Judging by the date when Private Howlett was posted missing and the 8th Battalion’s involvement in fighting in October 1917, it appears likely that he was killed in action during The Battle of Broodseinde.  This action was  fought on the 4th October near Ypres in Flanders.  The attack aimed to complete the capture of the Gheluvelt Plateau by the occupation of Broodseinde Ridge and Gravenstafel Spur, the objective being to protect the southern flank of the British line and permit attacks on Passchendaele Ridge to the north-east.  Using new ‘bite and hold’ tactics the capture of the ridges was a great success, General Plumer (C-in-C 2nd Army) calling the attack “. . . . the greatest victory since the Marne” while the German Official History referred to “. . . . the black day of October 4”.  2nd Army casualties for the week ending the 4th October were 12,256.

Their War Diary records that on the 1st October the Battalion was in the Front line (Battalion H.Q. at Het Papotje Farm) and on the 4th October they attacked Jute Cotts, Bury Cotts etc.   Casualties were 8 officers, 181 other ranks.  The following extract from the Battalion History describes the action in which, judging by the date on which Private Howlett was posted missing and the 8th Battalion’s involvement in fighting at that time, it seems likely that he fell:


of the



Compiled from War Diaries, Despatches,
Officers’ Notes and Other Sources

Edited by


The Battle of Broodseinde: 4th October

“During the evening of the 3rd of October the fine weather broke: a heavy gale and rain blew up from the south-west.  Under such adverse conditions arrangements were made for the next battle.

The attack took place at 6 a.m. on the 4th of October, and was directed against the main line of the ridge east of Zonnebeke.  The front of the principal attack extended from the Menin road to the Ypres-Staden railway — a distance of about seven miles.  Only a short advance, with the object of capturing certain strong points was to take place south of the Menin road.

Two battalions of the Regiment — the 1st and 8th Lincolnshire — took part in the Battle of Broodseinde, the former attacking the enemy near the south-western corner of the Polygon Wood, the latter south of the Menin road.

The 8th Lincolnshire was the left attacking battalion of the 63rd Brigade (37th Division): the 8th Somerset was on its right.  The brigade had been but a short while in the line, having relieved the 118th Brigade on the night of the 27th/28th of September.  The position taken over was supposed to be the line of a road running north and south through Jute Cotts (a farmhouse south of Tower Hamlets), but the actual line was found to be about one hundred and fifty yards west of the road and in places even more.  And even this road had been obliterated by shell-fire.  No movement was possible during the day and reconnaissance was extremely difficult.  Even runners as soon as they left Battalion Headquarters were sniped.  However, after offensive operations had been ordered, some sort of a reconnaissance was carried out and the road was then found to be the German outpost line, with strong points behind it.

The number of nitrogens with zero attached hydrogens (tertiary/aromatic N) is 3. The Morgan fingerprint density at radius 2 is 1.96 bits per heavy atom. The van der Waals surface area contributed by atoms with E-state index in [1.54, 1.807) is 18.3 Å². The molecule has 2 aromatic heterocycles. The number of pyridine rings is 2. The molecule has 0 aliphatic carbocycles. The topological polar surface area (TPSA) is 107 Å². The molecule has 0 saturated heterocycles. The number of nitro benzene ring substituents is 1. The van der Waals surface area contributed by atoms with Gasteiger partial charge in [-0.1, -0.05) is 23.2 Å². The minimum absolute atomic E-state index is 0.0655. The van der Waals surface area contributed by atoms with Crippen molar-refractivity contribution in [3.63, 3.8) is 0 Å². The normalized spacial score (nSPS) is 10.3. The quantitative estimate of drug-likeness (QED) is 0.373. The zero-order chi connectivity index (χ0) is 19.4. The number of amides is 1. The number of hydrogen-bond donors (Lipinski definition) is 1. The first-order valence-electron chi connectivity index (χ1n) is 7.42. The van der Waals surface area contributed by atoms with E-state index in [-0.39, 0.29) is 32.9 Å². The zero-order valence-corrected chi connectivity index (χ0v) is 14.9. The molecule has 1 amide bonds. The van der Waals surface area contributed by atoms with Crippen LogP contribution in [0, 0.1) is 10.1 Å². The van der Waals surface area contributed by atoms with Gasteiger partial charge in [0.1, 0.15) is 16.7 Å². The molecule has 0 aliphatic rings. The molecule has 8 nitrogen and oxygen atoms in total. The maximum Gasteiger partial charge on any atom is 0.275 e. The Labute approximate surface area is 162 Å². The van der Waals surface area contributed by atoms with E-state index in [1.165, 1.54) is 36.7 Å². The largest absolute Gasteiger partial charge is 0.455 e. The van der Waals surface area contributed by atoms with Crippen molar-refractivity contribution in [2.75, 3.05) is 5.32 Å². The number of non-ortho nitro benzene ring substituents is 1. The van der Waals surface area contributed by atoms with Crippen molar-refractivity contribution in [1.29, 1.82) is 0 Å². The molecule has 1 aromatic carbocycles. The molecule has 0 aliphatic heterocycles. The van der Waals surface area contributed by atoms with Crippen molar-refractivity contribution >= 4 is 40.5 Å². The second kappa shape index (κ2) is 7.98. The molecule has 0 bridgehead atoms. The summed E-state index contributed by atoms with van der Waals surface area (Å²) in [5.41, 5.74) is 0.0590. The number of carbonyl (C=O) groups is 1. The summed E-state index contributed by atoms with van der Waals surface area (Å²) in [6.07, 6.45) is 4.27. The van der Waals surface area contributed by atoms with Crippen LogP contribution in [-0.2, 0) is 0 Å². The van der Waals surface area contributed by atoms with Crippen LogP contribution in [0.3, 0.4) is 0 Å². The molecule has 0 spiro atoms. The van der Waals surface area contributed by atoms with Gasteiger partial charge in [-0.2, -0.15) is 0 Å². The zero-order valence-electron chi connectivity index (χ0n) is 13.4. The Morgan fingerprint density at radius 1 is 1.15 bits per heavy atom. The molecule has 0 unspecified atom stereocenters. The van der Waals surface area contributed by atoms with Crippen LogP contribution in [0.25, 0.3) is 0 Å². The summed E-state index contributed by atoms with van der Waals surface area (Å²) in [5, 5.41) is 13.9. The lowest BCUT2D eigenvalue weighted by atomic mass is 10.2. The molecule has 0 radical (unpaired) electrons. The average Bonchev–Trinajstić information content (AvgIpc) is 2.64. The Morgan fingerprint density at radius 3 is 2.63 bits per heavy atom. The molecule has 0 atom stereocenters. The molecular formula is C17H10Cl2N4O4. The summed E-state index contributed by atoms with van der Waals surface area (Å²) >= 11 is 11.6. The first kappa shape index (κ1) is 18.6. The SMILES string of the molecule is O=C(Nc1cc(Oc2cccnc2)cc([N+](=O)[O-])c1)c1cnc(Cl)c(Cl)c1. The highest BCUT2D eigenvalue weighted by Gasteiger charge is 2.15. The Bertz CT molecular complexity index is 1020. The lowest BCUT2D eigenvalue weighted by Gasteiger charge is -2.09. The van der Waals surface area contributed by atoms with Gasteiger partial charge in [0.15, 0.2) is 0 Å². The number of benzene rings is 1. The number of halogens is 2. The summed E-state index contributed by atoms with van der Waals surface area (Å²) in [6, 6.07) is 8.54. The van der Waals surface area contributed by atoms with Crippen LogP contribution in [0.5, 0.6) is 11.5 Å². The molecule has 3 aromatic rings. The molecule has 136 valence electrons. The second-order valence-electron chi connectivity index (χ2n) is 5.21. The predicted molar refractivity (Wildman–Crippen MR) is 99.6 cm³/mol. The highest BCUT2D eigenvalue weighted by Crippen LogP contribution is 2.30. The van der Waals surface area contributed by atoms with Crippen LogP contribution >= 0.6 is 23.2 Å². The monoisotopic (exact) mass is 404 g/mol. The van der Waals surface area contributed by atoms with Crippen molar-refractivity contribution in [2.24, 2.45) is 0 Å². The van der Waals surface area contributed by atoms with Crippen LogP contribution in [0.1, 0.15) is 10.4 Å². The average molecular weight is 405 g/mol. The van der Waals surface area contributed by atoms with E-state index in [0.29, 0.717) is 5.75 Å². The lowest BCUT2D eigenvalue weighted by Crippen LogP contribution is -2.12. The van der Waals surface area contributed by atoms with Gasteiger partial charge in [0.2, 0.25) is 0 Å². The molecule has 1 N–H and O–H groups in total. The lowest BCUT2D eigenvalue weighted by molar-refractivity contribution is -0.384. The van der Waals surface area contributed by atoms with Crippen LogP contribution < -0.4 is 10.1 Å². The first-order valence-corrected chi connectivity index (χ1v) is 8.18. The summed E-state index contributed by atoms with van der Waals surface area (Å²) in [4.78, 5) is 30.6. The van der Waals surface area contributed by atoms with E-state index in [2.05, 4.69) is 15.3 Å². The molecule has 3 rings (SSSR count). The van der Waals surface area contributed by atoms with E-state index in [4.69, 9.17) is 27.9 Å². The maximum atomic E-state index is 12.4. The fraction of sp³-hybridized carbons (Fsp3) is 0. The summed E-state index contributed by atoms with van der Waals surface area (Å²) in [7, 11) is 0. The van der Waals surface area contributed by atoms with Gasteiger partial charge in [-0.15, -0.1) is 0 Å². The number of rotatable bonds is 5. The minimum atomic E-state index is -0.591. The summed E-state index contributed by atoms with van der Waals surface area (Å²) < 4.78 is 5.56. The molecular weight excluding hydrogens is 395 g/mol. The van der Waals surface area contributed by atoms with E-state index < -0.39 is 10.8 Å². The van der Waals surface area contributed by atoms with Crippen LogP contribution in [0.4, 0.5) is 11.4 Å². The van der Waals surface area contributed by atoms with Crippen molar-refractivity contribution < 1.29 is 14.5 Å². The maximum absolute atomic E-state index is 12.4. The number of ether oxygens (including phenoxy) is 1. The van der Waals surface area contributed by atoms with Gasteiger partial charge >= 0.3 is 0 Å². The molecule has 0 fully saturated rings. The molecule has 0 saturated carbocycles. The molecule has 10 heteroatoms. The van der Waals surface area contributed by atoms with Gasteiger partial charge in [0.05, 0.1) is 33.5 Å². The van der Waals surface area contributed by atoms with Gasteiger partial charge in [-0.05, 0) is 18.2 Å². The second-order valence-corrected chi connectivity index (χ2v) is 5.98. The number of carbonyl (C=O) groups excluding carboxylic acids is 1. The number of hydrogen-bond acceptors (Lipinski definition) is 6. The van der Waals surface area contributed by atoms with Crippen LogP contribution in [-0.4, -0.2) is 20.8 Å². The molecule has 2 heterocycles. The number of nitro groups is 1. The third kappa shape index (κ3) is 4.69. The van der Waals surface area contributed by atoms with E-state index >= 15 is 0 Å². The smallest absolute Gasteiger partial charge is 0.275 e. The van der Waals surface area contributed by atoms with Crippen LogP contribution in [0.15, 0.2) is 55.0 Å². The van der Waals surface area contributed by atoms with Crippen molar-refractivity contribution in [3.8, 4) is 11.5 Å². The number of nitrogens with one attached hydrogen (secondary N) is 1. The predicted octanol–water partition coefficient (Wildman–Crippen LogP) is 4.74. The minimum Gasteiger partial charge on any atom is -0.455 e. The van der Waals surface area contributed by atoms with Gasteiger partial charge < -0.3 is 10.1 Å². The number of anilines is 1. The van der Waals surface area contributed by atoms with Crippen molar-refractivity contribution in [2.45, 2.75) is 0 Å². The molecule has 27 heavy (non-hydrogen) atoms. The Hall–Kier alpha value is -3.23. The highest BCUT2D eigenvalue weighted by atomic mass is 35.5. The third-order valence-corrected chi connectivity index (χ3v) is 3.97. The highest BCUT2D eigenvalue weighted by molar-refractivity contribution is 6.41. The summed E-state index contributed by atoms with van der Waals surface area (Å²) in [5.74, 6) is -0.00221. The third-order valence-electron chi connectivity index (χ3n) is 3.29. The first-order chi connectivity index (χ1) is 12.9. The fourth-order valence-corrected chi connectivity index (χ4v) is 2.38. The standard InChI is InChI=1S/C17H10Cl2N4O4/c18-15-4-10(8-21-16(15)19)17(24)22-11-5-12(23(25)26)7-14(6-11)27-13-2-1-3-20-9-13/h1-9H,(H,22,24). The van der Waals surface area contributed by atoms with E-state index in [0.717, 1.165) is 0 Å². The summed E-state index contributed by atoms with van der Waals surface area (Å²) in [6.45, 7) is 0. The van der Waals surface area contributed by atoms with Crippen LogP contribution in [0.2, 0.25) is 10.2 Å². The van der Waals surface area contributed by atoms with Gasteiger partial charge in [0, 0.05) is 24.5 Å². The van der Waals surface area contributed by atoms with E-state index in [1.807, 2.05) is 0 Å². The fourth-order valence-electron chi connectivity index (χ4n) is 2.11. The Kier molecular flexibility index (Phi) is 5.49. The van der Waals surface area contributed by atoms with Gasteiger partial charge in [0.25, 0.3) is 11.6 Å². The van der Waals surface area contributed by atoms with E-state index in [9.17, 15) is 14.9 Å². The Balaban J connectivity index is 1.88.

The Somerset and Lincolnshire formed up under the greatest difficulties, and at 6 a.m. attacked the enemy.  But from the time they left their assembly positions both battalions came under murderous machine-gun fire.

The only comment made by the 8th Lincolnshire in their Battalion Diary is ‘Attack unsuccessful,’ while the 63rd Brigade narrative has the following: ‘On the left the 8th Lincolnshire advanced and, after going about one hundred yards, came under fire of several machine-guns which swept the slope.  Two of these appeared to be between the road and Joist Trench and another at Berry Cotts.  These guns inflicted very heavy casualties on the leading companies.  The enemy, about one hundred strong, were occupying the trench about fifty yards east of the Jute Cotts road and were reinforced from Joist Trench.  The enemy also made local counter-attacks, but it was entirely due to the machine-gun fire that the attack was held up here.  Owing to the whole plateau being swept by these machine-guns and also by the machine-guns from the south, it was decided that the attack could not get over the ground and, owing to casualties, the original line was occupied.’